Seeting up a school library

Lorem Ipsum is simply dummy text of the printing and typesetting industry. Lorem Ipsum has been the industry’s standard dummy text ever since the 1500s, when an unknown printer took a galley of type and scrambled it to make a type specimen book. It has survived not only five centuries, but also the leap into electronic typesetting, remaining essentially unchanged.

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Parag’s Library Educators’ Course (LEC) imagines the library as an open and vibrant space, where children build a relationship with books and reading. LEC enables alumni to strengthen their library practice and make changes that will impact children’s reading experiences positively.[/content][slider class='supporting-child-publishing-slider' name='reimagining_slider_2' nos='5' caption='true' bgcolor='#a8c15b' bgwidth='' container='true' containertype='' position='left' uniquename='supporting-child-publishing-slider-2' slide='yes' displayimage='' alt='' captiontext='' nocaption='yes'][content class='no-margin-padding' container='true' container-type='' rowclass='s_content'][row][one-eight]

Parag’s Library Educator's Course (LEC) imagines the library as an open and vibrant space, where children build a relationship with books and reading. The LEC is an intensive course that encourages library educators to make children’s literature meaningful to every kind of childhood through active and inclusive reading spaces. LEC enables alumni to strengthen their library practice and make changes that will impact children’s reading experiences positively.

For LEC alumnus Nanda, diversity in library collection was an important takeaway. Creating a Vibrant Library As part of the course curriculum, library educators are made aware of the use of library space which includes appropriate planning of storage of books, displays of book which could be in accessible range of children, seating and reading space. Alumnus Birajo revamped her existing library space by implementing small changes. She made sure books were visible to children and hung them up on strings and put them out on the table for children to browse. She made the library room cheerful and vibrant by adding children’s art work like origami work and displaying a few posters. “Before LEC around 20-22 children came to the library regularly. But after I have made these changes, the number of children has increased to 75. Now children spend more time in the library and are also interested in reading books. Almost all children borrow books for home,” she says. “Earlier I used to think that it will take a lot to transform a library space. But little changes have made my library vibrant and welcoming. I have learnt how to use the walls for display and use colors to create a welcoming environment. I believe the library space should be equally welcoming for the adult. Space matters but we can think beyond physical space if we are sensitive and aware for the needs and backgrounds of children,” she says. The LEC alumni are stretching their imagination and continuously locating new physical and social spaces for reading. Alumnus Ghanshyam opened a library in a Madrasa in Varanasi, where he works with the weaver’s community. Since space was a constraint but Ghanshyam opened a classroom corner library. “Before I came into the course I always imagined a library as a separate place where children sit and read quietly. Now I know library has to be an active space and we have to engage children continuously with books,” he shares. When Ghanshyam is unable to display books due to lack of space he puts books in the classrooms and encourages children to browse and read them whatever they want to read. They are not allowed to issue books home because they have limited collection as compared to the number of children. But he has managed to get them to use the available space and time in the Madrasa for reading books. His experiences at LEC have encouraged Dilip to reopen closed libraries in Abu Road block of Sirohi district. Dilip found that two government schools had library space and books but were non-functional. Teachers were not conducting any specialized activities for reading promotion or using library and neither was the community involved in any way. There was no practice of issuing books home. Dilip started selected activities with children such as narrating story, discussion on illustrations in books and read aloud. These created interest among children to start using the library. He also nudged teachers to participate. It too around four months to revamp the library and with time, the libraries have become active and vibrant. “Children of grades 1-5 are borrowing books home. They are excited about their lending cards and judiciously write the names of books and maintain regular record of books borrowed. Now teachers manage the libraries,“ says Dilip.[/one-eight][/row][/content][logo_parag container='true' containertype='' url='' class='parag-logo' page='true' category='false' id='20' logo='false' defaulttext='More Case Studies from'][childposts class='' name='' slug='paraglibrary-case-study' childposts='true' showposts=2 container='true' containertype='' design=2 pager='no'][logo_parag container='true' containertype='' url='' class='rav' page='true' category='false' id='20' logo='false' defaulttext='More from'][childpages class='childpages-last' bgcolor='' page='true' container='true' containertype='' parentid='' all='true' id='24,26' alternate='true' left='true' hidden='' catid='']">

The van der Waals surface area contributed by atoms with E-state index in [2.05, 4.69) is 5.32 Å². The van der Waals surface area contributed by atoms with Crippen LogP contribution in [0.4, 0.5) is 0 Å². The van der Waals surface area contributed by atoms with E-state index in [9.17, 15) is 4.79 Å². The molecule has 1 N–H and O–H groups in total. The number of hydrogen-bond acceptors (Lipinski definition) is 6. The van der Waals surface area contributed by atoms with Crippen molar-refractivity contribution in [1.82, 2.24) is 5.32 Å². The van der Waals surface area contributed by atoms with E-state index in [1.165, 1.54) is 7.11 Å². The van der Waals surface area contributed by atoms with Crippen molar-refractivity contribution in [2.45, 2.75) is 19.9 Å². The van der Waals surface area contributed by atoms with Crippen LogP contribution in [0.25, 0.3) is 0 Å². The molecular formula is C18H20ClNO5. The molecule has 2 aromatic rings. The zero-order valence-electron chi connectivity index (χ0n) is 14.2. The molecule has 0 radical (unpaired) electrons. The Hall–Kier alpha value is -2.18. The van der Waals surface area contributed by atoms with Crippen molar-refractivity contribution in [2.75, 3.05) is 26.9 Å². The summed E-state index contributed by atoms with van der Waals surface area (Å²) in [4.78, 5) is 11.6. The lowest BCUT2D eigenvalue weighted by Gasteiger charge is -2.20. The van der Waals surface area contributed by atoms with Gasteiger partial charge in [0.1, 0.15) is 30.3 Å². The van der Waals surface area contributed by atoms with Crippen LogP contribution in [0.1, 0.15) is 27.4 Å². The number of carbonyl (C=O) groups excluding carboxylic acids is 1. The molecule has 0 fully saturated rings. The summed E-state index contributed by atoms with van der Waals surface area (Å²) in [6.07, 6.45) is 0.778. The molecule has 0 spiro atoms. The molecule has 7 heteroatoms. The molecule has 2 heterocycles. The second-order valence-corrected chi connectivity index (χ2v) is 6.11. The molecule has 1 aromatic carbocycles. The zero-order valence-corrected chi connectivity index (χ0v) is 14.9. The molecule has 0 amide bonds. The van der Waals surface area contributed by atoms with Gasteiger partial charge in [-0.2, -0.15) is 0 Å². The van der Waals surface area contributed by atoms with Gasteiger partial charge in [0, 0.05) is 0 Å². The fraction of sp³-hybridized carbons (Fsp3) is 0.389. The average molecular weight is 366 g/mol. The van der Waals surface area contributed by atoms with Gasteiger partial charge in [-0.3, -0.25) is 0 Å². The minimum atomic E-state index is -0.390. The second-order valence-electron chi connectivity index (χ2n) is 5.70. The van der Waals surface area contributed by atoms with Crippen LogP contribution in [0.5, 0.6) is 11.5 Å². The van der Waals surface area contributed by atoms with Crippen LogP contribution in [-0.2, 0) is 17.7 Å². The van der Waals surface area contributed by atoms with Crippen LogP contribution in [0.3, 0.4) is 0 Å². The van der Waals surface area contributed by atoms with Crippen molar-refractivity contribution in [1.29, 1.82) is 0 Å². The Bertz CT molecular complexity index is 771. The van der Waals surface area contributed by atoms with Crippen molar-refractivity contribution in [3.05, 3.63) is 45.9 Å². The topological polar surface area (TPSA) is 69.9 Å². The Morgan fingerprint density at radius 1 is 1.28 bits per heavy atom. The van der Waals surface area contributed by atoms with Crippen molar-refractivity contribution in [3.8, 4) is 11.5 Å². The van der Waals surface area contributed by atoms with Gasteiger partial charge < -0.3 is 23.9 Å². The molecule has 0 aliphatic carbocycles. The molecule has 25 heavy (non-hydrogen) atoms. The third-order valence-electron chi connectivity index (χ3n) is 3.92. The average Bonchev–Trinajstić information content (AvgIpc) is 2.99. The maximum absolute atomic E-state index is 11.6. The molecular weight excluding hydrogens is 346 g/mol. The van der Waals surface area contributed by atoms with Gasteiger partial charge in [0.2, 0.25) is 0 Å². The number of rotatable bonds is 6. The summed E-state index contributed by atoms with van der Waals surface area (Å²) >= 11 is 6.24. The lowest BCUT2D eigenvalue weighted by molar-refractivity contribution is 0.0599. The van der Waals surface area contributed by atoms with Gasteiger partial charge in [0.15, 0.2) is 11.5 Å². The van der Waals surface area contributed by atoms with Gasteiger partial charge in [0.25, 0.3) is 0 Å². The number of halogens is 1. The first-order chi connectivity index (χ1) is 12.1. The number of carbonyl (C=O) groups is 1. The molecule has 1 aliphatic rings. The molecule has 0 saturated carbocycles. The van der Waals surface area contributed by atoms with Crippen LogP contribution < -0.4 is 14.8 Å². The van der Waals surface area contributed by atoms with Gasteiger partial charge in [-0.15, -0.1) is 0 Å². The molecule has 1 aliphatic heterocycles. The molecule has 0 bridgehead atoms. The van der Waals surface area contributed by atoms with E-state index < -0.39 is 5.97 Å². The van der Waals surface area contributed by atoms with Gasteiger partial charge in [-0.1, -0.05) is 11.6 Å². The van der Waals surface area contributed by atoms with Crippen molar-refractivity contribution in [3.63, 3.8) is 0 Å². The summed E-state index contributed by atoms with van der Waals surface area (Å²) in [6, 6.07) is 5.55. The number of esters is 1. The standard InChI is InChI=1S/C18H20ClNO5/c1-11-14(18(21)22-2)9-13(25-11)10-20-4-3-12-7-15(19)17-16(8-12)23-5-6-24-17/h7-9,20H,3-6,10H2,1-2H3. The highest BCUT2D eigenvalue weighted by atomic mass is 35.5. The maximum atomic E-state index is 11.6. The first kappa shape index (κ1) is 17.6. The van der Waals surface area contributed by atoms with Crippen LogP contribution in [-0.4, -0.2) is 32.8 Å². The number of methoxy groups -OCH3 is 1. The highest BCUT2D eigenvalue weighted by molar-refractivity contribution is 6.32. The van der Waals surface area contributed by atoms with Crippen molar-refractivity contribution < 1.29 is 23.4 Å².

Seeting up a school library

Lorem Ipsum is simply dummy text of the printing and typesetting industry. Lorem Ipsum has been the industry’s standard dummy text ever since the 1500s, when an unknown printer took a galley of type and scrambled it to make a type specimen book. It has survived not only five centuries, but also the leap into electronic typesetting, remaining essentially unchanged.

Teacher Resource

Lorem Ipsum is simply dummy text of the printing and typesetting industry. Lorem Ipsum has been the industry’s standard dummy text ever since the 1500s, when an unknown printer took a galley of type and scrambled it to make a type specimen book. It has survived not only five centuries, but also the leap into electronic typesetting, remaining essentially unchanged. It was popularised in the 1960s with the release of Letraset sheets containing Lorem Ipsum passages, and more recently with desktop publishing software like Aldus PageMaker including versions of Lorem Ipsum.